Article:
Veterinary and Agricultural Sciences Collected Works - Theses

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    The dynamics of soil, fertilizer and biologically-fixed nitrogen in soil-plant systems
    Chalk, Phillip Michael ( 1997)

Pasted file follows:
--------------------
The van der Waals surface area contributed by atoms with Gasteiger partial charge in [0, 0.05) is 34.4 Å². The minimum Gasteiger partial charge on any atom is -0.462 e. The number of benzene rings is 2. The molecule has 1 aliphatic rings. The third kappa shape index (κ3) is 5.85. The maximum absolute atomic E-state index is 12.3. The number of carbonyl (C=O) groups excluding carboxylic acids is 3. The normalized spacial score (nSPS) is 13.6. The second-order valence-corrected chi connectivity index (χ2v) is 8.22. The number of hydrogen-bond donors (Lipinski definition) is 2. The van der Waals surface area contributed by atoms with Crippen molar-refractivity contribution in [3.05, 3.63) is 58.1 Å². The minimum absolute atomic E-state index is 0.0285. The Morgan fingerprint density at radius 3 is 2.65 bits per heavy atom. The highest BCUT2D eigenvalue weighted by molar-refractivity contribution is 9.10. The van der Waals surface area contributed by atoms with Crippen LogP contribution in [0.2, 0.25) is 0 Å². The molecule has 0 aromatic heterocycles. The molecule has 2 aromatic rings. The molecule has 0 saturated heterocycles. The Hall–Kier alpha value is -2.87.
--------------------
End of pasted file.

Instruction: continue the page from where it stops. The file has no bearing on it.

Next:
Nitrogen is a constituent of protein and hence is a key element in plant, animal and human nutrition. Low soil N concentrations and attendant N deficiencies are commonplace in world agriculture. Low protein in much of the Australian wheat crop is symptomatic of the overall low N status of our arable soils, a result of either intrinsic soil infertility or of poor soil management under intensive cereal culture. The most intensive exploitation of natural soil fertility over the past century has been under continuous cereal-bare fallow rotations on the cracking clays of the Victorian Wimmera, the Riverine plains of south-eastern Australia, and large areas of northern New South Wales, south-eastern and central Queensland. Historically, the n reserves of the Red brown Earths of New South Wales and South Australia were similarly exploited. The legume-based pasture ley has been a traditional and important component in the attempt to maintain soil fertility in the agriculture of temperate Australia, but the intensification of cropping in response to economic factors has reduced the benefit of the pasture phase. Consequently, the use of nitrogen fertilizers to alleviate acute N deficiency in our arable soils continues to increase. Soil nitrogen presents a complex chemistry because of the involvement of several discrete phases (organic, inorganic, gaseous) in a multitude of processes which can occur simultaneously, and which can be either chemically, biologically or physically-mediated. Nitrogen is a dynamic element, subject to losses via several pathways, given suitable agronomic, edaphic and environmental conditions. Thus it has often been reported that the recovery of fertilizer N by crops is low, and major research programmes have been directed towards improving the efficiency of N fertilizer use. On the other hand, N can be readily gained by the soil-plant system through the agency of biological N2 fixation, and a great deal of effort has similarly been devoted to identifying constraints and fording ways to maximize this input. The measurement of processes which transfer, subtract or add N to the soil-plant system has been a formidable scientific challenge. Identification and quantification of such processes are required before their role in the system N-balance can be properly assessed, and strategies devised to manage the nutrient more efficiently in agriculture. Much of the work collated in this dissertation was based on this philosophy. The processes which are generally considered to be the most difficult to measure in the field are denitrification, NH3 volatilization and biological N2 fixation. However, on closer examination it becomes apparent that field-estimation of rates of net N mineralization or immobilization and nitrification is equally difficult. (From Introduction)